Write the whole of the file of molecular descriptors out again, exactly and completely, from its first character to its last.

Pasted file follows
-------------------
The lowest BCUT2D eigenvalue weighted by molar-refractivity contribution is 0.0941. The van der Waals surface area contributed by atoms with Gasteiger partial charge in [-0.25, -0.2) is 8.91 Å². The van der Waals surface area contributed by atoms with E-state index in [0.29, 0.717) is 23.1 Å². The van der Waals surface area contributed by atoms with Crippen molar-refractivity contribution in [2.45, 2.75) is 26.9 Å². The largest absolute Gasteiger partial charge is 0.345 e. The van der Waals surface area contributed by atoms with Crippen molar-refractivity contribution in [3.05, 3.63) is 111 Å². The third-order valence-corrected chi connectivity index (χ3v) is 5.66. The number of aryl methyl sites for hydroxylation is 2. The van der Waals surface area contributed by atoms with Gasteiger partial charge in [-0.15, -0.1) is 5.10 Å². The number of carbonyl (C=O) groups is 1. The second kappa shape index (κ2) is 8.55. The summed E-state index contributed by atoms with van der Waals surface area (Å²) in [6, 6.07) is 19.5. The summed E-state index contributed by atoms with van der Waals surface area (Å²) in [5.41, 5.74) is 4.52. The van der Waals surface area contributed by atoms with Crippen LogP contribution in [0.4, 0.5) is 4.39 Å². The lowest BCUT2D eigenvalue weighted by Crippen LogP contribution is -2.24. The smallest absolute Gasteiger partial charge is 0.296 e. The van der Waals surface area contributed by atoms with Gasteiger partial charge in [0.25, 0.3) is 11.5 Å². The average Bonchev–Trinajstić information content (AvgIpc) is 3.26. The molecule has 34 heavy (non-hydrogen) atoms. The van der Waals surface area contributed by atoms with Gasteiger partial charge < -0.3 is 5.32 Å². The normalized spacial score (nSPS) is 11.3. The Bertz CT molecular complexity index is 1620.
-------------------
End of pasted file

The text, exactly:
The lowest BCUT2D eigenvalue weighted by molar-refractivity contribution is 0.0941. The van der Waals surface area contributed by atoms with Gasteiger partial charge in [-0.25, -0.2) is 8.91 Å². The van der Waals surface area contributed by atoms with E-state index in [0.29, 0.717) is 23.1 Å². The van der Waals surface area contributed by atoms with Crippen molar-refractivity contribution in [2.45, 2.75) is 26.9 Å². The largest absolute Gasteiger partial charge is 0.345 e. The van der Waals surface area contributed by atoms with Crippen molar-refractivity contribution in [3.05, 3.63) is 111 Å². The third-order valence-corrected chi connectivity index (χ3v) is 5.66. The number of aryl methyl sites for hydroxylation is 2. The van der Waals surface area contributed by atoms with Gasteiger partial charge in [-0.15, -0.1) is 5.10 Å². The number of carbonyl (C=O) groups is 1. The second kappa shape index (κ2) is 8.55. The summed E-state index contributed by atoms with van der Waals surface area (Å²) in [6, 6.07) is 19.5. The summed E-state index contributed by atoms with van der Waals surface area (Å²) in [5.41, 5.74) is 4.52. The van der Waals surface area contributed by atoms with Crippen LogP contribution in [0.4, 0.5) is 4.39 Å². The lowest BCUT2D eigenvalue weighted by Crippen LogP contribution is -2.24. The smallest absolute Gasteiger partial charge is 0.296 e. The van der Waals surface area contributed by atoms with Gasteiger partial charge in [0.25, 0.3) is 11.5 Å². The average Bonchev–Trinajstić information content (AvgIpc) is 3.26. The molecule has 34 heavy (non-hydrogen) atoms. The van der Waals surface area contributed by atoms with Gasteiger partial charge < -0.3 is 5.32 Å². The normalized spacial score (nSPS) is 11.3. The Bertz CT molecular complexity index is 1620.